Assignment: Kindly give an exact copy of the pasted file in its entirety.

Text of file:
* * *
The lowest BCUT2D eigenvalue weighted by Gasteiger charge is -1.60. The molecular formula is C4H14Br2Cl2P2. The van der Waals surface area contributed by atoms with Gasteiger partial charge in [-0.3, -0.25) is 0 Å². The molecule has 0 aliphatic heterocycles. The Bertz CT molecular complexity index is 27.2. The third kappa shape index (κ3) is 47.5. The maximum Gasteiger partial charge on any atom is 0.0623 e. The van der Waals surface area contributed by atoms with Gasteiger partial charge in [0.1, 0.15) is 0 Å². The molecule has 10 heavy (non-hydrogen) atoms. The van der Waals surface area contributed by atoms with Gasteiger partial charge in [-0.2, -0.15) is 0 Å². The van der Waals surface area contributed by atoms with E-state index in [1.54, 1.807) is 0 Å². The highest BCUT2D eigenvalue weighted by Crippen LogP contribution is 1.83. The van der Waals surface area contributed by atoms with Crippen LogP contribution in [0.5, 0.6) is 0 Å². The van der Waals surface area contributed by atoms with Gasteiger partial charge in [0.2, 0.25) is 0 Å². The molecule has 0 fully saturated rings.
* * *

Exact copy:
The lowest BCUT2D eigenvalue weighted by Gasteiger charge is -1.60. The molecular formula is C4H14Br2Cl2P2. The van der Waals surface area contributed by atoms with Gasteiger partial charge in [-0.3, -0.25) is 0 Å². The molecule has 0 aliphatic heterocycles. The Bertz CT molecular complexity index is 27.2. The third kappa shape index (κ3) is 47.5. The maximum Gasteiger partial charge on any atom is 0.0623 e. The van der Waals surface area contributed by atoms with Gasteiger partial charge in [0.1, 0.15) is 0 Å². The molecule has 10 heavy (non-hydrogen) atoms. The van der Waals surface area contributed by atoms with Gasteiger partial charge in [-0.2, -0.15) is 0 Å². The van der Waals surface area contributed by atoms with E-state index in [1.54, 1.807) is 0 Å². The highest BCUT2D eigenvalue weighted by Crippen LogP contribution is 1.83. The van der Waals surface area contributed by atoms with Crippen LogP contribution in [0.5, 0.6) is 0 Å². The van der Waals surface area contributed by atoms with Gasteiger partial charge in [0.2, 0.25) is 0 Å². The molecule has 0 fully saturated rings.